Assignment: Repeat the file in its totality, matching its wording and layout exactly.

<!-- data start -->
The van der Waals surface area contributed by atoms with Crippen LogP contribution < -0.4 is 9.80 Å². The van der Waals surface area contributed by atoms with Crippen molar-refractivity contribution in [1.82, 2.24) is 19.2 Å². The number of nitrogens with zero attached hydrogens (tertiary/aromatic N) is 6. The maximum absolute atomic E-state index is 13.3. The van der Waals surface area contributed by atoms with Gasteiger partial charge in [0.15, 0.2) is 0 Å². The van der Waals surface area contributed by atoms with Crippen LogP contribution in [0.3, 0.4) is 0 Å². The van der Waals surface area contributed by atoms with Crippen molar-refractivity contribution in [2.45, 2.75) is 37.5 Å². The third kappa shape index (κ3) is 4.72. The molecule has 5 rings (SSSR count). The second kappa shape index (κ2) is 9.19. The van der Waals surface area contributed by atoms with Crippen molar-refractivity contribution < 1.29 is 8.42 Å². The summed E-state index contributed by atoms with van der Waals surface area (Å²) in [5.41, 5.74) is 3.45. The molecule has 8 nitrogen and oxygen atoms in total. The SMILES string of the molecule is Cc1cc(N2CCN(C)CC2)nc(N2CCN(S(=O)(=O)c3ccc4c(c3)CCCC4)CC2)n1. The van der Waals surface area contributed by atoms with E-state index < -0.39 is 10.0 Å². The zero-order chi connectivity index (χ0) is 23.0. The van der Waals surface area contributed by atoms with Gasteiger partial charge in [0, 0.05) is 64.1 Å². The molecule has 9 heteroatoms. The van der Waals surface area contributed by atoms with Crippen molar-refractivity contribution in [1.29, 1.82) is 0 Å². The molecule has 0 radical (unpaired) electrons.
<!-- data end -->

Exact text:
The van der Waals surface area contributed by atoms with Crippen LogP contribution < -0.4 is 9.80 Å². The van der Waals surface area contributed by atoms with Crippen molar-refractivity contribution in [1.82, 2.24) is 19.2 Å². The number of nitrogens with zero attached hydrogens (tertiary/aromatic N) is 6. The maximum absolute atomic E-state index is 13.3. The van der Waals surface area contributed by atoms with Gasteiger partial charge in [0.15, 0.2) is 0 Å². The van der Waals surface area contributed by atoms with Crippen LogP contribution in [0.3, 0.4) is 0 Å². The van der Waals surface area contributed by atoms with Crippen molar-refractivity contribution in [2.45, 2.75) is 37.5 Å². The third kappa shape index (κ3) is 4.72. The molecule has 5 rings (SSSR count). The second kappa shape index (κ2) is 9.19. The van der Waals surface area contributed by atoms with Crippen molar-refractivity contribution < 1.29 is 8.42 Å². The summed E-state index contributed by atoms with van der Waals surface area (Å²) in [5.41, 5.74) is 3.45. The molecule has 8 nitrogen and oxygen atoms in total. The SMILES string of the molecule is Cc1cc(N2CCN(C)CC2)nc(N2CCN(S(=O)(=O)c3ccc4c(c3)CCCC4)CC2)n1. The van der Waals surface area contributed by atoms with E-state index < -0.39 is 10.0 Å². The zero-order chi connectivity index (χ0) is 23.0. The van der Waals surface area contributed by atoms with Gasteiger partial charge in [0, 0.05) is 64.1 Å². The molecule has 9 heteroatoms. The van der Waals surface area contributed by atoms with Crippen molar-refractivity contribution in [1.29, 1.82) is 0 Å². The molecule has 0 radical (unpaired) electrons.